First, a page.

Some information on this website may be out of date following the recent announcement of the death of The Queen.

The Funeral of The Duke of Edinburgh

 

The Duke of Edinburgh’s Funeral was a “Ceremonial Royal Funeral”, the same as that of Queen Elizabeth The Queen Mother. It was not a “State Funeral” - something that is generally reserved for Monarchs.

The Dean of Windsor conducted the Funeral Service and the Archbishop of Canterbury pronounced the Blessing.

Due to the public health guidelines, some elements of the Funeral plan had been modified, although the day was still be very much in line with His Royal Highness’s wishes.

The Funeral was broadcast live on TV and radio to allow people around the world to take part in mourning The Duke.

Running Order

On Saturday 17 April at 2:40pm, the coffin emerged from the State Entrance of Windsor Castle into the Quadrangle, it was followed by the members of the Royal Family who walked in the procession. All those in the Quadrangle gave the coffin a Royal Salute before the coffin was placed onto the Land Rover.

The Queen departed from the Sovereign’s Entrance in the State Bentley.

The Procession moved towards St. George’s Chapel, through Engine Court, Chapel Hill Parade Ground and into Horseshoe Cloister, arriving at the West Steps. The procession route was lined by representatives from the Royal Navy, the Royal Marines, the Highlanders, and 4th Battalion Royal Regiment of Scotland and the Royal Air Force.

Minute Guns were fired by The King’s Troop Royal Horse Artillery from the East Lawn of Windsor Castle for the duration of the Procession. The Curfew Tower Bell also tolled.

The members of the Royal Family who followed on foot behind the coffin were:

The Princess Royal  The Prince of Wales

The Earl of Wessex and Forfar   The Duke of York

The Duke of Sussex   Mr. Peter Phillips   The Duke of Cambridge

Vice Admiral Sir Tim Laurence   The Earl of Snowdon

The National Anthem played as the coffin arrived at Horseshoe Cloister, where it was met by representatives from the Commonwealth and a Dismounted Detachment of the Household Cavalry.

 

 

The Bearer Party carried the coffin up the West Steps of the Chapel before pausing for a National Minute Silence at 3pm. The Dean of Windsor and the Archbishop of Canterbury then received the coffin.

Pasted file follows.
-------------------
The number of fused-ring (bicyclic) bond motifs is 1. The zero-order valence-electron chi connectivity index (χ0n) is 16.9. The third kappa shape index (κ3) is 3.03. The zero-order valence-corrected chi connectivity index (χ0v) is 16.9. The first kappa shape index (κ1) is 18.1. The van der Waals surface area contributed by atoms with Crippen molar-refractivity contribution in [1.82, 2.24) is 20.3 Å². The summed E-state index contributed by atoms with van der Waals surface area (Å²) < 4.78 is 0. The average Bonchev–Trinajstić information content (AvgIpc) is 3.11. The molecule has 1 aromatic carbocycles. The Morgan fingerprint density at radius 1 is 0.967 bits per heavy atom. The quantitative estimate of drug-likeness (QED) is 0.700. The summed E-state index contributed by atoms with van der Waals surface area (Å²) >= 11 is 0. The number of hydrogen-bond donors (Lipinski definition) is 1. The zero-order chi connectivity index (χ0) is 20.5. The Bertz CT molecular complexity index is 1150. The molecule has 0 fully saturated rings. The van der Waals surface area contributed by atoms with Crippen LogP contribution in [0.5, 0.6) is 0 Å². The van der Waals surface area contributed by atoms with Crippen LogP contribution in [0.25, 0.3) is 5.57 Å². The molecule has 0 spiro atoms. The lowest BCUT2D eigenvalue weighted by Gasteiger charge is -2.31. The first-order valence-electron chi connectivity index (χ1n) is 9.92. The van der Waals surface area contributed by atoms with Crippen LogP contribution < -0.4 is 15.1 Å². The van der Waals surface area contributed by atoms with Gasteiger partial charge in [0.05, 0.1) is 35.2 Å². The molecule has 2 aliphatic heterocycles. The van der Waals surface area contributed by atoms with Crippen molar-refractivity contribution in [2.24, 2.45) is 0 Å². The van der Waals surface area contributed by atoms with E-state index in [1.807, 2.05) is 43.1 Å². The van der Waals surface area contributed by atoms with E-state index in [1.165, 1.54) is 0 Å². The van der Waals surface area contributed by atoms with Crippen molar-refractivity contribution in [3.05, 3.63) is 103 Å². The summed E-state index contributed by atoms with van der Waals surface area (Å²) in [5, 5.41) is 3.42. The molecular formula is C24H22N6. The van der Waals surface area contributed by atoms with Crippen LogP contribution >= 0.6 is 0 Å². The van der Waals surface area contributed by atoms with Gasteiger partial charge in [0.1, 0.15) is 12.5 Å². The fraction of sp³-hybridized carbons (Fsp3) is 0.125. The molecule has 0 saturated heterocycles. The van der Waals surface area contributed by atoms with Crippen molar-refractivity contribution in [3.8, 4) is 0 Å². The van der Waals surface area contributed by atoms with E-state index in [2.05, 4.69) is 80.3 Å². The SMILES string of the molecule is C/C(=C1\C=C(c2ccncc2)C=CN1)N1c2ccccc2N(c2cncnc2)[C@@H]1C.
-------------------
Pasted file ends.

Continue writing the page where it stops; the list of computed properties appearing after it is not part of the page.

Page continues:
As the doors to St. George’s Chapel closed, the Royal Navy Piping Party piped the ‘Carry On’

 

 

Members of the Royal Family

The following Members of the Royal Family attend the Funeral Service in the Chapel:

  • The Duchess of Cornwall
  • The Countess of Wessex and Forfar
  • Viscount Severn
  • The Lady Louise Mountbatten-Windsor
  • The Duchess of Cambridge
  • Mr. and Mrs. Mike Tindall
  • Princess Beatrice, Mrs. Edoardo Mapelli Mozzi
  • Mr. Edoardo Mapelli Mozzi
  • Princess Eugenie, Mrs. Jack Brooksbank
  • Mr. Jack Brooksbank
  • The Lady Sarah and Mr. Daniel Chatto
  • The Duke of Gloucester
  • The Duke of Kent
  • Princess Alexandra, the Hon. Lady Ogilvy
  • The Hereditary Prince of Baden The Landgrave of Hesse The Prince of Hohenlohe-Langenburg
  • The Countess Mountbatten of Burma

The congregation wore masks for the Service and Members of the Royal Family wore Day Dress or Morning Coat with medals.

During the Service, a small choir of four sang pieces of music chosen by The Duke of Edinburgh. The choir was located in the Nave, away from the seated congregation, and in line with public health guidelines there was no congregational singing.

The Funeral Service was conducted by the Dean of Windsor, and lasted for approximately 50 minutes.

At the conclusion of the Service, The Duke of Edinburgh’s Coffin was lowered into the Royal Vault. The Archbishop of Canterbury pronouncesd the Blessing and the National Anthem was sung by the Choir.

Her Majesty The Queen, Members of the Royal Family and The Duke of Edinburgh’s Family then departed the Chapel via Galilee Porch.

 

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A selection of messages will be passed onto members of the Royal Family, and may be held in the Royal Archives for posterity.